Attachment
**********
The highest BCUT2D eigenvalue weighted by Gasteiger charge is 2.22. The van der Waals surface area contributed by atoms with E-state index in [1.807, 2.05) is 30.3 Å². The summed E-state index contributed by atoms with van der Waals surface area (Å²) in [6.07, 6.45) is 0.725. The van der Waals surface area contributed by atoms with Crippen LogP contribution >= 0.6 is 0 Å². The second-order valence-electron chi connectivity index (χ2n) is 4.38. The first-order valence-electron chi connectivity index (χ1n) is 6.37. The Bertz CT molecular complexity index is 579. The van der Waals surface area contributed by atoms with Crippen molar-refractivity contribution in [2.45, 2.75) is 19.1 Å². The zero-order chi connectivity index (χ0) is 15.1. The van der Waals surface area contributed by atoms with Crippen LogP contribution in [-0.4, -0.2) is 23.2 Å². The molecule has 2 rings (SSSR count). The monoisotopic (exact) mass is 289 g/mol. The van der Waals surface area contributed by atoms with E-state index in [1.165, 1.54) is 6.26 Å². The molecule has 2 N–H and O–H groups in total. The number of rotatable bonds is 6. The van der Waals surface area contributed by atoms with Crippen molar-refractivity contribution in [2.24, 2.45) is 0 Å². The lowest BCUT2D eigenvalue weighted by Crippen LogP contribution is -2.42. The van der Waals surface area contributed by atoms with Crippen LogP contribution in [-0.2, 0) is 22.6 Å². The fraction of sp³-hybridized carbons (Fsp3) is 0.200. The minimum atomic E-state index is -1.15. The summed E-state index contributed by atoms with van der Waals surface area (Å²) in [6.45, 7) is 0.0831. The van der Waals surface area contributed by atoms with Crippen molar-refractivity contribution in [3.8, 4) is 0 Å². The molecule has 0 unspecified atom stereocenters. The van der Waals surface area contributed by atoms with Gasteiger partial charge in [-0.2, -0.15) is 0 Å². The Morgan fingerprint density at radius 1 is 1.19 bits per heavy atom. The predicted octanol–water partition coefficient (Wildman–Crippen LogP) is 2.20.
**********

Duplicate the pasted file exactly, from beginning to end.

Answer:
The highest BCUT2D eigenvalue weighted by Gasteiger charge is 2.22. The van der Waals surface area contributed by atoms with E-state index in [1.807, 2.05) is 30.3 Å². The summed E-state index contributed by atoms with van der Waals surface area (Å²) in [6.07, 6.45) is 0.725. The van der Waals surface area contributed by atoms with Crippen LogP contribution >= 0.6 is 0 Å². The second-order valence-electron chi connectivity index (χ2n) is 4.38. The first-order valence-electron chi connectivity index (χ1n) is 6.37. The Bertz CT molecular complexity index is 579. The van der Waals surface area contributed by atoms with Crippen molar-refractivity contribution in [2.45, 2.75) is 19.1 Å². The zero-order chi connectivity index (χ0) is 15.1. The van der Waals surface area contributed by atoms with Crippen LogP contribution in [-0.4, -0.2) is 23.2 Å². The molecule has 2 rings (SSSR count). The monoisotopic (exact) mass is 289 g/mol. The van der Waals surface area contributed by atoms with E-state index in [1.165, 1.54) is 6.26 Å². The molecule has 2 N–H and O–H groups in total. The number of rotatable bonds is 6. The van der Waals surface area contributed by atoms with Crippen molar-refractivity contribution in [2.24, 2.45) is 0 Å². The lowest BCUT2D eigenvalue weighted by Crippen LogP contribution is -2.42. The van der Waals surface area contributed by atoms with Crippen LogP contribution in [-0.2, 0) is 22.6 Å². The fraction of sp³-hybridized carbons (Fsp3) is 0.200. The minimum atomic E-state index is -1.15. The summed E-state index contributed by atoms with van der Waals surface area (Å²) in [6.45, 7) is 0.0831. The van der Waals surface area contributed by atoms with Crippen molar-refractivity contribution in [3.8, 4) is 0 Å². The molecule has 0 unspecified atom stereocenters. The van der Waals surface area contributed by atoms with Gasteiger partial charge in [-0.2, -0.15) is 0 Å². The Morgan fingerprint density at radius 1 is 1.19 bits per heavy atom. The predicted octanol–water partition coefficient (Wildman–Crippen LogP) is 2.20.